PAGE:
Church plays to two audiences, child and adult, like the wink of a Bugs Bunny witticism. I laugh every time I read: “Not believe in Santa Claus! You might as well not believe in fairies.”
A good high school debate team could make quick work of Church’s logic. That’s not the point. Ideals don’t come neatly packaged. In not trying to tie a bow, Church makes magic.After the question that prompted this reflection, I called another friend who still works at the Missourian. I’m happy to report that the new editor plans to reprint “Yes, Virginia, there is a Santa Claus” again this year.
This is the opening of the “Yes, Virginia” letter as it first appeared in the New York Sun in 1897. Below that is the full text of the letter.
I am 8 years old. Some of my little friends say there is no Santa Claus. Papa says, “If you see it in The Sun, it’s so.” Please tell me the truth; is there a Santa Claus?
— Virginia O’Hanlon, 115 West Ninety-fifth StreetVirginia, your little friends are wrong. They have been affected by the skepticism of a skeptical age. They do not believe except [what] they see. They think that nothing can be which is not comprehensible by their little minds. All minds, Virginia, whether they be men’s or children’s, are little. In this great universe of ours, man is a mere insect, an ant, in his intellect as compared with the boundless world about him, as measured by the intelligence capable of grasping the whole of truth and knowledge.
Yes, Virginia, there is a Santa Claus. He exists as certainly as love and generosity and devotion exist, and you know that they abound and give to your life its highest beauty and joy. Alas! how dreary would be the world if there were no Santa Claus! It would be as dreary as if there were no Virginias. There would be no childlike faith then, no poetry, no romance to make tolerable this existence. We should have no enjoyment, except in sense and sight. The eternal light with which childhood fills the world would be extinguished.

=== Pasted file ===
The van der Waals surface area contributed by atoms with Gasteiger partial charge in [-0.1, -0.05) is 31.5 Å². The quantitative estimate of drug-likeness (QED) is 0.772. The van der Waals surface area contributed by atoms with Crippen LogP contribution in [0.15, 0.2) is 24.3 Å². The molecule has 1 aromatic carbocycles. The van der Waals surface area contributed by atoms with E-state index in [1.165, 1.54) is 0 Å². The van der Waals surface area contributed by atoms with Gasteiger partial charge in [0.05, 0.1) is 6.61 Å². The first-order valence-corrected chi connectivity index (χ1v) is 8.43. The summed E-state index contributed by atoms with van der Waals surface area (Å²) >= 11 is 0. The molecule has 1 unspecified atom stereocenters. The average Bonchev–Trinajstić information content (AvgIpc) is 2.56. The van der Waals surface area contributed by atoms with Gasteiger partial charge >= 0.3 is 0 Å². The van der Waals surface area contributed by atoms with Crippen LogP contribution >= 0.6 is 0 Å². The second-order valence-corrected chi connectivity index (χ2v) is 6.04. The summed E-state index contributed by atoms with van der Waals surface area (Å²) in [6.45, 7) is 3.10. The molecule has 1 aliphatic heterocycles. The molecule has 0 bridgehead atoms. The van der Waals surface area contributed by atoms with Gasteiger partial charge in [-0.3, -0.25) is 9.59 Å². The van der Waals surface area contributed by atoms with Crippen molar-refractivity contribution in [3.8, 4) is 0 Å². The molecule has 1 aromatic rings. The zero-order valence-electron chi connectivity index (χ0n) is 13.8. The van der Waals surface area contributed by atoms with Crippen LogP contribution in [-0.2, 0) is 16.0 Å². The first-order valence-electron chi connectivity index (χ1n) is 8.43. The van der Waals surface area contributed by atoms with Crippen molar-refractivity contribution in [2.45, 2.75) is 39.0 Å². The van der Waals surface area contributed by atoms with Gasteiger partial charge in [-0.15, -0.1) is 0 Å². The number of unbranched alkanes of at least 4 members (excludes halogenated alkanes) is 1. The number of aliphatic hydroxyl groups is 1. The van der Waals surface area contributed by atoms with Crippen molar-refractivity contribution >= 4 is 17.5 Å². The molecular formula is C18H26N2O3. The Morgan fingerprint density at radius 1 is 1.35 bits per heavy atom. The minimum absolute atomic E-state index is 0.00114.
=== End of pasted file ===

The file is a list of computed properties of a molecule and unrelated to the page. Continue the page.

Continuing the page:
Not believe in Santa Claus! You might as well not believe in fairies. You might get your papa to hire men to watch in all the chimneys on Christmas eve to catch Santa Claus, but even if you did not see Santa Claus coming down, what would that prove? Nobody sees Santa Claus, but that is no sign that there is no Santa Claus. The most real things in the world are those that neither children nor men can see. Did you ever see fairies dancing on the lawn? Of course not, but that’s no proof that they are not there. Nobody can conceive or imagine all the wonders there are unseen and unseeable in the world.
You tear apart the baby’s rattle and see what makes the noise inside, but there is a veil covering the unseen world which not the strongest man, nor even the united strength of all the strongest men that ever lived could tear apart. Only faith, poetry, love, romance can push aside that curtain and view and picture the supernal beauty and glory beyond. Is it all real? Ah, Virginia, in all this world there is nothing else real and abiding.
No Santa Claus! Thank God! he lives and lives forever. A thousand years from now, Virginia, nay 10 times 10,000 years from now, he will continue to make glad the heart of childhood.